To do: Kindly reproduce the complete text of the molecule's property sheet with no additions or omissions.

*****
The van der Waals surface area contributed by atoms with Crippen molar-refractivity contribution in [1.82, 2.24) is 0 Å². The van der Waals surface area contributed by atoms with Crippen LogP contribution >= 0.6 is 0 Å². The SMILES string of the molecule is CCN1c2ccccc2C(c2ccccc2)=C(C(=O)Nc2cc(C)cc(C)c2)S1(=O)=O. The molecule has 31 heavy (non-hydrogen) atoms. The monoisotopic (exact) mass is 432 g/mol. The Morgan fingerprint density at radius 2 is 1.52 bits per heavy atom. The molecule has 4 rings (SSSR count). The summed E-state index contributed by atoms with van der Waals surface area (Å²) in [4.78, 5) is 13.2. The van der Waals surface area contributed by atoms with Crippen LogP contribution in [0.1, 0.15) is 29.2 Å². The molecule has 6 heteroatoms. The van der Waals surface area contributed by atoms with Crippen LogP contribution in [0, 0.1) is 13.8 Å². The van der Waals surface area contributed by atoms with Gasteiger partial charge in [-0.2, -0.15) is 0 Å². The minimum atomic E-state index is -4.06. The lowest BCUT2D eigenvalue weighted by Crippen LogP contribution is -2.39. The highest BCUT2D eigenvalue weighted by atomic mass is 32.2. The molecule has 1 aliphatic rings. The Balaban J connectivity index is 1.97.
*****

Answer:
The van der Waals surface area contributed by atoms with Crippen molar-refractivity contribution in [1.82, 2.24) is 0 Å². The van der Waals surface area contributed by atoms with Crippen LogP contribution >= 0.6 is 0 Å². The SMILES string of the molecule is CCN1c2ccccc2C(c2ccccc2)=C(C(=O)Nc2cc(C)cc(C)c2)S1(=O)=O. The molecule has 31 heavy (non-hydrogen) atoms. The monoisotopic (exact) mass is 432 g/mol. The Morgan fingerprint density at radius 2 is 1.52 bits per heavy atom. The molecule has 4 rings (SSSR count). The summed E-state index contributed by atoms with van der Waals surface area (Å²) in [4.78, 5) is 13.2. The van der Waals surface area contributed by atoms with Crippen LogP contribution in [0.1, 0.15) is 29.2 Å². The molecule has 6 heteroatoms. The van der Waals surface area contributed by atoms with Crippen LogP contribution in [0, 0.1) is 13.8 Å². The van der Waals surface area contributed by atoms with Gasteiger partial charge in [-0.2, -0.15) is 0 Å². The minimum atomic E-state index is -4.06. The lowest BCUT2D eigenvalue weighted by Crippen LogP contribution is -2.39. The highest BCUT2D eigenvalue weighted by atomic mass is 32.2. The molecule has 1 aliphatic rings. The Balaban J connectivity index is 1.97.